Cozumel History Soil

Defining Cozumel’s History Through it’s Soil & Earth

Studying soil leads interesting results……

 

Photo Courtesy of Benny Campos

Cozumel has recently been lucky enough to be visited by a research team from the Department of Edaphology at the Institute of Geology. (or Departamento de Edafología del Instituto de Geología.) Headed up by a post-graduate coordinator,  Elizabeth Solleiro Rebolledo,  the team has been studying the Yucatan Peninsula and has recently incorporated Cozumel into the study.   The results are not only very interesting but can also paint a very clear picture of the history of the island from it’s soil and earth.

 

Solleiro Rebolledo was recently interviewed by El Semanario and explained the study this way:  “It’s a project that combines several things; on the one hand we are studying the rocks that make up the Yucatan Peninsula, which tell us about the geological history of the site and at the same time the soils that are developed on those rocks. So the idea is that we can have a model how the Peninsula has evolved in the last, maybe 200 thousand years”
For many years, researchers have been studying the soil of ​​Playa del Carmen, Cancun and even Merida, Through their studies they can determine the age of specific areas of soil -, 300,000 years ago, or 200 thousand years, or 50 thousand years ago and from that extrapolate different environmental conditions, such as  when the sea level was lower or higher.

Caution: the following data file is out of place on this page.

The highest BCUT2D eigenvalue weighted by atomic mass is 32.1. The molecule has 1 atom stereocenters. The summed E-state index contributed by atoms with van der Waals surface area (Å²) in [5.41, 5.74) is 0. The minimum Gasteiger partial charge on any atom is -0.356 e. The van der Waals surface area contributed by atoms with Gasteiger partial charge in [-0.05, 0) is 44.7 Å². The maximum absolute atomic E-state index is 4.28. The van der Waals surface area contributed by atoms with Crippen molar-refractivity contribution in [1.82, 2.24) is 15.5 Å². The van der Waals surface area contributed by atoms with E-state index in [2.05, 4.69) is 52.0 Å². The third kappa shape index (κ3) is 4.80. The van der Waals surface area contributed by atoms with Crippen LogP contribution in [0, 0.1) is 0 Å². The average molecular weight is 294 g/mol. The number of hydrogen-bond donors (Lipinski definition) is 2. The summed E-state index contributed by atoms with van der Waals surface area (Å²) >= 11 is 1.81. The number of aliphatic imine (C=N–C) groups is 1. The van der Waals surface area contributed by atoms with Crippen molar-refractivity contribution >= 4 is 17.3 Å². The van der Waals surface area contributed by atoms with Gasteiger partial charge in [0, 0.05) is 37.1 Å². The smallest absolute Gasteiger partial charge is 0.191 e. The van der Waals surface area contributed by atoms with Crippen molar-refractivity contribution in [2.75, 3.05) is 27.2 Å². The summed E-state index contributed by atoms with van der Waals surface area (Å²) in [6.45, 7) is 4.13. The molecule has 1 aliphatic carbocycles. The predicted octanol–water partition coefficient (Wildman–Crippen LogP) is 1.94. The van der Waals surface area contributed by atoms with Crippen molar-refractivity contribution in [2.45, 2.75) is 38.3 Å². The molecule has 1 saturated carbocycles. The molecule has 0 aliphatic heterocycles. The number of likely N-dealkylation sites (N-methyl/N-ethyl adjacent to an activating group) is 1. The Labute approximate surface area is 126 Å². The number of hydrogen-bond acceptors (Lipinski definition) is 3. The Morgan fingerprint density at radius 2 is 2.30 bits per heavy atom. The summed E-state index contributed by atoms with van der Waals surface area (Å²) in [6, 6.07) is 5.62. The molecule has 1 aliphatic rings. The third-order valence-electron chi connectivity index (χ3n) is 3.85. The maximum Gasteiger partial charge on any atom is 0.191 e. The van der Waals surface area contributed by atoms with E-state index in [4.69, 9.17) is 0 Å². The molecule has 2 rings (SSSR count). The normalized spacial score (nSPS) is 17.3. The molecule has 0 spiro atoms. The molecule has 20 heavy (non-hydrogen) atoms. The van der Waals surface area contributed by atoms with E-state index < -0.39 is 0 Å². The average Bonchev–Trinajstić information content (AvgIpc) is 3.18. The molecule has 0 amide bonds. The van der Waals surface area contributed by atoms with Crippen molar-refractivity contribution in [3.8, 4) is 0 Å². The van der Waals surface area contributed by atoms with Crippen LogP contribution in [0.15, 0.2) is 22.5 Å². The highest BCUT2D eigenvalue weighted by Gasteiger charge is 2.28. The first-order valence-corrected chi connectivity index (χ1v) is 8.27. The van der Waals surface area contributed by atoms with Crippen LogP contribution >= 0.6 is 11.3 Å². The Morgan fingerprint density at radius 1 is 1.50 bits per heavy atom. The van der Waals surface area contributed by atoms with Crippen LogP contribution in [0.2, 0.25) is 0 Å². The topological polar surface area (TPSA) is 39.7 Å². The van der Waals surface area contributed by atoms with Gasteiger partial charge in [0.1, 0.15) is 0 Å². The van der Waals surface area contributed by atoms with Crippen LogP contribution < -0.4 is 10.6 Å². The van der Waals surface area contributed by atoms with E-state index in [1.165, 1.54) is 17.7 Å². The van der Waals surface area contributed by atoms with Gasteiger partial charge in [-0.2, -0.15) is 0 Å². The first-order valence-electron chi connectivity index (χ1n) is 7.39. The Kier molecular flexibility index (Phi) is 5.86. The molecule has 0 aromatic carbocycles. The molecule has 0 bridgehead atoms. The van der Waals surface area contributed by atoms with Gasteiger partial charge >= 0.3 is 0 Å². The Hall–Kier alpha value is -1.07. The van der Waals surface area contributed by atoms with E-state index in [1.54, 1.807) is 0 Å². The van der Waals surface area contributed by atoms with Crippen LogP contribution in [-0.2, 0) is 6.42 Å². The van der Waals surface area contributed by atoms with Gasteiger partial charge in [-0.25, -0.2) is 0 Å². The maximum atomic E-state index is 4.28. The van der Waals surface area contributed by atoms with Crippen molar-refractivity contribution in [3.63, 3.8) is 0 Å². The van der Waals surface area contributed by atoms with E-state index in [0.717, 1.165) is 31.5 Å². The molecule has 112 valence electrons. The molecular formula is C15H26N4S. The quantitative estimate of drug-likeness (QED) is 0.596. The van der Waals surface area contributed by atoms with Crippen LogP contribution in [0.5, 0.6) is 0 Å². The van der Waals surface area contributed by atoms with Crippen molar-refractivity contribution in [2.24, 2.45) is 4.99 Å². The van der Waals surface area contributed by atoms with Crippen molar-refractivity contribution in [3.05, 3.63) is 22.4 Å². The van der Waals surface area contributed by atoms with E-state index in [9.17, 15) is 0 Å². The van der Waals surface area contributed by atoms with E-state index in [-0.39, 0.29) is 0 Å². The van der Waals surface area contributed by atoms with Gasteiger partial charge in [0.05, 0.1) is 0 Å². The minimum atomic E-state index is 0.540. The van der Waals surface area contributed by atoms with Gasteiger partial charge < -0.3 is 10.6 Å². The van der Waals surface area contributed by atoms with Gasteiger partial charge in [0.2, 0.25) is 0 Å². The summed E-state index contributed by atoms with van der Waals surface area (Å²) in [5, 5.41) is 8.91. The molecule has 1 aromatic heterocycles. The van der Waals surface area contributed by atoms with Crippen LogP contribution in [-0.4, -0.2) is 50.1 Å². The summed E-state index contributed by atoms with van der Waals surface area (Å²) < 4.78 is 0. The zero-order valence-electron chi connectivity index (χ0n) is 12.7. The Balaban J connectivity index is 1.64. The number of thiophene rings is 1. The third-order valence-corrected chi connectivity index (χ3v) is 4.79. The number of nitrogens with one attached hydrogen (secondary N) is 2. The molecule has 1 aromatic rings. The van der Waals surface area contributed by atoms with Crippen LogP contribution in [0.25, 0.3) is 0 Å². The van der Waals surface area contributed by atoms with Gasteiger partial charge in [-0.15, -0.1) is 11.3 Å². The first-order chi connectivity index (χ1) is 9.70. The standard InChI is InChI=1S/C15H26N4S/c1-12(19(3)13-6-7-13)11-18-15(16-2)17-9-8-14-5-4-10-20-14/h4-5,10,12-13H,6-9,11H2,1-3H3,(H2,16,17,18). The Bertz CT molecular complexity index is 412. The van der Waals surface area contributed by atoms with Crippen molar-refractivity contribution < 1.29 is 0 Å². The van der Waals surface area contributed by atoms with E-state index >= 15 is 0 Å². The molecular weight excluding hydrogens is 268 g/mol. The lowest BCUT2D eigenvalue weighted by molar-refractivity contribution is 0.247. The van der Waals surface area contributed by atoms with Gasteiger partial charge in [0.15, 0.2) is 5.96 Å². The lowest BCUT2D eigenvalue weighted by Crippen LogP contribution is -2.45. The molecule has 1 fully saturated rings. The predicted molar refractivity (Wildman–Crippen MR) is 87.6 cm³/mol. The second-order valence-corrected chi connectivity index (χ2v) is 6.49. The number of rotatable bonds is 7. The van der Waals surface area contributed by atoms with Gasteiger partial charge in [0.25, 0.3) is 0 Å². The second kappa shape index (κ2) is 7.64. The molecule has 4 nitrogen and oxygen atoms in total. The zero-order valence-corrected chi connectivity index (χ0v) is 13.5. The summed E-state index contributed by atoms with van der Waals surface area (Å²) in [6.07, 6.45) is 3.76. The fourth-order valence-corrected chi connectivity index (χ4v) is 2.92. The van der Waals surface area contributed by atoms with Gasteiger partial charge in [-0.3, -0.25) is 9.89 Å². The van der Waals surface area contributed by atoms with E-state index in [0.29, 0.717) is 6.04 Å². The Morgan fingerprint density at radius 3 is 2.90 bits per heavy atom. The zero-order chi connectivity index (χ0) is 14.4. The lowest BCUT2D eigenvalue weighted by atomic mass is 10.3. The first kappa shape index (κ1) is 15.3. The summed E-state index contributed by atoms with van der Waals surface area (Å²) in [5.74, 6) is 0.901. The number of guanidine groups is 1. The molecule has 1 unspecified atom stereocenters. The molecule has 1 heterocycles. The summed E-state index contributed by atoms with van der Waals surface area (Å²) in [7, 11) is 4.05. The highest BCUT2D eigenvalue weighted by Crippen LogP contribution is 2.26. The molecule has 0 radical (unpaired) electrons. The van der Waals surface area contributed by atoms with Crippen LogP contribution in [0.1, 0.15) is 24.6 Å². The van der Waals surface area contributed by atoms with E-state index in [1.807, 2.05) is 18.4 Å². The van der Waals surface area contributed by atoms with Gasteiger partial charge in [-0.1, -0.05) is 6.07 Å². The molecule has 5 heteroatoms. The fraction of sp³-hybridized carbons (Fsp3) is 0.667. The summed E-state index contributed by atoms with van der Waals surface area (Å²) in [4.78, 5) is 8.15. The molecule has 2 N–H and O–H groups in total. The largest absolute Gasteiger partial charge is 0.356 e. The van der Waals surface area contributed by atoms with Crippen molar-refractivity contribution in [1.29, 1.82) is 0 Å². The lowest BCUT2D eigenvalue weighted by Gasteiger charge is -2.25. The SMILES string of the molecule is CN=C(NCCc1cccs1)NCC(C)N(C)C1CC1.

This type of research is not without chances, in fact the Coordinator referred to the limestone rock that makes up both the island of Cozumel and the Yucatan Peninsula as “resembling Gruyer cheese,”  due to it’s many holes.  These holes allow soil to slip through, creating areas that can’t be studied since they literally have no topsoil. The team has to locate gaps where there are no holes and the soil can sometimes be as thickas 30 cm  He pointed out that the limestone rock in Yucatan is formed by holes,

 

Cozumel resident, and famous speleologist   Germán Yáñez has been lending his expert advice in the area of El Cedral.  The first phase of the Cozumel project will be to identify areas of interest including caves, cenotes and sascaberas in order to study the changes in the soil from sea  to earth.

 

“This will give us a geological history of the island and its origin, and will help to project models to know the soil and atmosphere that was there years ago. It will help predict climate change in the future and what will come to the island, stated Germán Yáñez.

 

El pasado de Cozumel definido a través de sus suelos   

El estudio de suelos arroja resultados interesantes. . .

En fechas recientes Cozumel a tenido la fortuna de recibir la visita del Departamento de Edafología del Instituto de

Photo Courtesy of Jennifer Crenshaw

Geología que encabeza Elizabeth Solleiro Rebolledo. El equipo ha realizado estudios de la Península de Yucatán, y hace poco integraron a Cozumel dentro del estudio. Los resultados no sólo son sumamente interesantes, sino que también describen una clara imagen del pasado de la Isla a través de sus suelos.